He left that place and came to his hometown, and his disciples followed him. On the sabbath he began to teach in the synagogue, and many who heard him were astounded. They said, “Where did this man get all this? What is this wisdom that has been given to him? What deeds of power are being done by his hands! Is not this the carpenter, the son of Mary and brother of James and Joses and Judas and Simon, and are not his sisters here with us?”
And they took offense at him. Then Jesus said to them, “Prophets are not without honor, except in their hometown, and among their own kin, and in their own house.” And he could do no deed of power there, except that he laid his hands on a few sick people and cured them. And he was amazed at their unbelief. Then he went about among the villages teaching.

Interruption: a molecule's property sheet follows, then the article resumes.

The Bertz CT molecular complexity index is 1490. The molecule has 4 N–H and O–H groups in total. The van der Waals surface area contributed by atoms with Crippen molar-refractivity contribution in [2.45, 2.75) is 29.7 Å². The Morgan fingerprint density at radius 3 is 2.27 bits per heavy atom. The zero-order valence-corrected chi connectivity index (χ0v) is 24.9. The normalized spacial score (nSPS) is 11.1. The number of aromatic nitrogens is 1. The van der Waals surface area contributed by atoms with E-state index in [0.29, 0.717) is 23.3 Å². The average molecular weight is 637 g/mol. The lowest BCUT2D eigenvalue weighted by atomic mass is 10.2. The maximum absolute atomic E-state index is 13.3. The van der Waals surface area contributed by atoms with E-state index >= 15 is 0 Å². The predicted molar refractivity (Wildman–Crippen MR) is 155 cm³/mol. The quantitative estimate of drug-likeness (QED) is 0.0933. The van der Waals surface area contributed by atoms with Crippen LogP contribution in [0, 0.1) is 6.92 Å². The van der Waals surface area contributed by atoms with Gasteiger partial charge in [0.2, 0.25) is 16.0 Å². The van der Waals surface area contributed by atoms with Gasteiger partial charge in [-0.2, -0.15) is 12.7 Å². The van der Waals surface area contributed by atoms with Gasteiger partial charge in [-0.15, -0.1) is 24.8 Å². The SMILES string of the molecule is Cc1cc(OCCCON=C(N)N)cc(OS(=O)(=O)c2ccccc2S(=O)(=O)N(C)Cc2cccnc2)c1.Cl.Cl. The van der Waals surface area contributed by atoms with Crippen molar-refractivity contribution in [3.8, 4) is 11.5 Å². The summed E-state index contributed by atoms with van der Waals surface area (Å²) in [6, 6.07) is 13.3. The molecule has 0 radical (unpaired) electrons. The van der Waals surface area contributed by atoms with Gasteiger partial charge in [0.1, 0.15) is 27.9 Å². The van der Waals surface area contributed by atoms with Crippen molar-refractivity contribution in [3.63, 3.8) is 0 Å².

New Revised Standard Version, copyright 1989, by the National Council of the Churches of Christ in the United States of America. Used by permission. All rights reserved. USCCB approved.
Quite often, those who know us best are also those who have known us the longest. When Jesus returns to his“native place”the people he has known for so long barely recognize the man they see preaching in the synagogue. They question him and they doubt him.
This story really shows what Jesus was up against as he took up his life of ministry—he was rejected by people he knew well and cared for, simply because of his dedication to the mission given to him by God. Of course, that was only the beginning of his many sacrifices made for us. What rejection and sacrifice am I willing to endure in order to give greater glory to God?
—Connor Walters is a communications coordinator at Saint Ignatius High School in Cleveland. He also coaches rowing and co-moderates the school’s Saint Benedict Joseph Labre Ministry to the Homeless.
Lord, when we are accused of self-seeking motives or when our vision and actions are denounced as mediocre or even ridiculous, help us not to fold. If we move in your truth with a humility to serve, bolster our conviction to do what is right in the right way.
—The Jesuit Prayer Team